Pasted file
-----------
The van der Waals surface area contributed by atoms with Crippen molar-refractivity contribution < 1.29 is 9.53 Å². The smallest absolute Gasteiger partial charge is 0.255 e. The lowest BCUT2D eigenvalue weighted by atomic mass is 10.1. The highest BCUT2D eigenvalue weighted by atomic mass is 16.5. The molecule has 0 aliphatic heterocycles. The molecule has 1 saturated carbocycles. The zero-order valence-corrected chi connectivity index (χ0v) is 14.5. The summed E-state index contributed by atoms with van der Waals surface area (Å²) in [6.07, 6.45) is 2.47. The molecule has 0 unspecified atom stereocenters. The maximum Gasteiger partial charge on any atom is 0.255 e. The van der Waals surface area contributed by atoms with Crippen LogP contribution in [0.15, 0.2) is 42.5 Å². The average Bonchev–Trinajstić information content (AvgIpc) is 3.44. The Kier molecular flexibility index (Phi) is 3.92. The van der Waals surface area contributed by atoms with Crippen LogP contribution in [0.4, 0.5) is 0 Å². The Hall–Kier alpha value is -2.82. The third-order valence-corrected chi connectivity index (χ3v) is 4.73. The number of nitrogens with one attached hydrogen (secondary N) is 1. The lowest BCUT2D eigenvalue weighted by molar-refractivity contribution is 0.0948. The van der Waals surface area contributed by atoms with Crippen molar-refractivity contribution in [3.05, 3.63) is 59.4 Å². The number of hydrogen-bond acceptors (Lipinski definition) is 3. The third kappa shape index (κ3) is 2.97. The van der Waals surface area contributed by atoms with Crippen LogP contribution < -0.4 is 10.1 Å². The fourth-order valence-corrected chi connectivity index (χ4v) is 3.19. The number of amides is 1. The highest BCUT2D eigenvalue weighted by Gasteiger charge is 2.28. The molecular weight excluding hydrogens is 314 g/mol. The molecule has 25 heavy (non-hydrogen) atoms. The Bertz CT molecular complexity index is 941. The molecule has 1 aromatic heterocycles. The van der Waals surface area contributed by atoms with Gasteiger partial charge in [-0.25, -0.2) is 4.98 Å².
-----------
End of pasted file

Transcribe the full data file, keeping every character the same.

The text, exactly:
The van der Waals surface area contributed by atoms with Crippen molar-refractivity contribution < 1.29 is 9.53 Å². The smallest absolute Gasteiger partial charge is 0.255 e. The lowest BCUT2D eigenvalue weighted by atomic mass is 10.1. The highest BCUT2D eigenvalue weighted by atomic mass is 16.5. The molecule has 0 aliphatic heterocycles. The molecule has 1 saturated carbocycles. The zero-order valence-corrected chi connectivity index (χ0v) is 14.5. The summed E-state index contributed by atoms with van der Waals surface area (Å²) in [6.07, 6.45) is 2.47. The molecule has 0 unspecified atom stereocenters. The maximum Gasteiger partial charge on any atom is 0.255 e. The van der Waals surface area contributed by atoms with Crippen LogP contribution in [0.15, 0.2) is 42.5 Å². The average Bonchev–Trinajstić information content (AvgIpc) is 3.44. The Kier molecular flexibility index (Phi) is 3.92. The van der Waals surface area contributed by atoms with Crippen LogP contribution in [0.4, 0.5) is 0 Å². The Hall–Kier alpha value is -2.82. The third-order valence-corrected chi connectivity index (χ3v) is 4.73. The number of nitrogens with one attached hydrogen (secondary N) is 1. The lowest BCUT2D eigenvalue weighted by molar-refractivity contribution is 0.0948. The van der Waals surface area contributed by atoms with Crippen molar-refractivity contribution in [3.05, 3.63) is 59.4 Å². The number of hydrogen-bond acceptors (Lipinski definition) is 3. The third kappa shape index (κ3) is 2.97. The van der Waals surface area contributed by atoms with Crippen LogP contribution < -0.4 is 10.1 Å². The fourth-order valence-corrected chi connectivity index (χ4v) is 3.19. The number of amides is 1. The highest BCUT2D eigenvalue weighted by Gasteiger charge is 2.28. The molecular weight excluding hydrogens is 314 g/mol. The molecule has 25 heavy (non-hydrogen) atoms. The Bertz CT molecular complexity index is 941. The molecule has 1 aromatic heterocycles. The van der Waals surface area contributed by atoms with Gasteiger partial charge in [-0.25, -0.2) is 4.98 Å².